Overall, without data collection, we cannot understand or improve a web service. There are many great projects and excellent companies that deserve to be seen and found. That’s what my work is for. That being said, I believe it’s possible to do so with respect for individuals while maintaining financial balance for the company.

Why do website owners use Google Analytics 4?

In my experience, businesses primarily use Google Analytics 4 for reasons of human and financial resources, in other words, it’s simple, convenient, and cheap. Obviously, it’s possible to do things differently, but that requires more thought and potentially more investment.

By using Google Analytics 4:

  • It’s free, there’s no monthly subscription to pay.
  • It’s easy to find an external provider or someone internally who knows how to use it.
  • The setup is quick, simple, and many usable data points are visible.
  • It’s easy to connect to other tools like GoogleAds: many companies pay for GoogleAds, and obviously, they want results for their money (beware of paid advertising!).
  • At the start of using the tool, there’s no need to spend a lot of time thinking: many companies collect data without using it.
  • Switching tools requires (a lot of) time, especially if it’s connected to other tools like GoogleAds or a CRM.

Differences between UA and GA4 regarding data privacy

Between Universal Analytics and Google Anatlyics 4, Google advertised some changes regarding collection (anonymization), storage, duration and settings to disable some collections in its article EU-focused data and privacy. Google mentions that:

  • “Analytics drops any IP addresses that it collects from EU users before logging that data via EU domains and servers.” 
  • Google Analytics 4 collects all data from EU-based devices (based on IP-geo lookup) through domains and on servers based in the EU before forwarding traffic to Analytics servers for processing,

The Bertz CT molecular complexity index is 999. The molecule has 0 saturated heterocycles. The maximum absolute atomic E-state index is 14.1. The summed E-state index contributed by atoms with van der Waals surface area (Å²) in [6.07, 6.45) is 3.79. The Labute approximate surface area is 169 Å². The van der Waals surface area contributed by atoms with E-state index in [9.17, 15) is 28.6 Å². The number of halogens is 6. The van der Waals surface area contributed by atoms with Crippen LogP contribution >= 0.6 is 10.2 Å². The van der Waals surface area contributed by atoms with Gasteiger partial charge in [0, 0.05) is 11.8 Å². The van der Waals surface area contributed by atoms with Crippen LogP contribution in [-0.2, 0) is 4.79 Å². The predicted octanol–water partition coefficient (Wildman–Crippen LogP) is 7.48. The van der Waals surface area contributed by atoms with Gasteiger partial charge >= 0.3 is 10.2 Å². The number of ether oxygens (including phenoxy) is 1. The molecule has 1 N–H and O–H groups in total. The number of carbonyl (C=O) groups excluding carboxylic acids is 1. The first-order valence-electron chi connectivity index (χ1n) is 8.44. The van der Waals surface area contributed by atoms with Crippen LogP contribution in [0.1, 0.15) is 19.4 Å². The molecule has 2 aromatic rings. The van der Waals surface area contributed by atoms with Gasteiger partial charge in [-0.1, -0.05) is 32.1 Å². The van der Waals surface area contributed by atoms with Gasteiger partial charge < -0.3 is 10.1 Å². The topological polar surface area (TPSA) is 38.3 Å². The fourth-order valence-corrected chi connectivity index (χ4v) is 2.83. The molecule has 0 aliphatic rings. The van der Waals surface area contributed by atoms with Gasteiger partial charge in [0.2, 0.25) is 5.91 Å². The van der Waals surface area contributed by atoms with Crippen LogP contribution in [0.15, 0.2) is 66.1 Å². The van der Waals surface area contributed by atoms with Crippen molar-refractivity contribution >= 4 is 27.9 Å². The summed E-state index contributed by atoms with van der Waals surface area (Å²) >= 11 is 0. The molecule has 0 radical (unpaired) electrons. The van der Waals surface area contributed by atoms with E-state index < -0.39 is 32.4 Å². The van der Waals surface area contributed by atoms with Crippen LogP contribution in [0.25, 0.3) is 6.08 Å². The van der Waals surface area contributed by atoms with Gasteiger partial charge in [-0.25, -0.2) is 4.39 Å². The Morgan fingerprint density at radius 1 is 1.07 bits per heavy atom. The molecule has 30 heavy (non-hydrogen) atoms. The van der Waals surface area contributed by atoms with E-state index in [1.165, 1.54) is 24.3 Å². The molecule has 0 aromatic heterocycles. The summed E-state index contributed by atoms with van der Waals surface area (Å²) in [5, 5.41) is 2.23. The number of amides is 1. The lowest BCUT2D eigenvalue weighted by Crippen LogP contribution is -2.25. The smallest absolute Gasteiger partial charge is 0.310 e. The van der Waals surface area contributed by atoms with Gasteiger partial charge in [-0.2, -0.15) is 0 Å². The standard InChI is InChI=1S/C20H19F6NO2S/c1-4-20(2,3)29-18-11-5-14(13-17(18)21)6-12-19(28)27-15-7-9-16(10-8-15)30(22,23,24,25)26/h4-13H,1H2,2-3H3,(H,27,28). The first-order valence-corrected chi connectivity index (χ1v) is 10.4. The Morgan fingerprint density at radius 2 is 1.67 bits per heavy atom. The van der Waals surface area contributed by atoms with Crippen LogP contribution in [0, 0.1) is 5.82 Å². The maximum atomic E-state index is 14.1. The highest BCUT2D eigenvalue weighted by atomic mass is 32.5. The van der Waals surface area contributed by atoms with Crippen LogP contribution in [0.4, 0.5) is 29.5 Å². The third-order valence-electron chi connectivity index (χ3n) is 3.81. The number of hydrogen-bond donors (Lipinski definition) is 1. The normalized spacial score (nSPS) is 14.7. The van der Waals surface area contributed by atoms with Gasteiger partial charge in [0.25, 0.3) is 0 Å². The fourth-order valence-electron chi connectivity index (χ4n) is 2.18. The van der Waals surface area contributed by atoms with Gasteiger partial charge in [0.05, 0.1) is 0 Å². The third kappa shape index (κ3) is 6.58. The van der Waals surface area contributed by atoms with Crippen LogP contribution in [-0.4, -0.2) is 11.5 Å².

→ This is okay for Europe thanks to the EU-US Data Privacy Framework. In Switzerland when writing this article, the EU-US Data privacy Framework is not in force.

  • you have the option to enable or disable collection of those signals on a per-region basis (this is Google Signals)
  • you have the option to enable/disable the collection of granular location-and-device data on a per-region basis
  • Default duration of the storage of some data changed.

Caveats about duration of storage 

The data of the standard report is stored forever. The data of the exploration reports is available for only 14 months. 

How to keep Google Signals off and Granular location and device data collection off?

  1. Go to your Admin Panel by clicking on the bottom left of your menu
  2. Click Data collection and modification
  3. Click Data Collection

If you keep the Google Signal Data Collection off the button looks like blue and it says ‘Turn on’.

If you keep the Granular location and device data collection off, it looks like a check on the left and it stays grey (see image below).

There won’t be any demographic data visible in your Google Analytics when those are checked off. But if you use GoogleAds you might want to use GoogleSignals.

If you use paid advertising you will want to turn on those features

“If you disable collection of Google-signals data, you will not have access to remarketing lists based on Analytics data, advertising reporting features, or demographics and interests.” explains Google. In other words, if you want to use advertising features, you will receive notification and push from Google to turn those signals on. “By enabling the Advertising Features, you enable Google Analytics to collect data about your traffic via Google advertising cookies and identifiers, in addition to data collected through a standard Google Analytics implementation.” says the Policy requirements for Google Analytics Advertising Features.

Website owners are entirely legally responsible

Google takes no responsibility towards you turning those signals on. It is entirely your responsibility as a website owner. Google is clear on this point: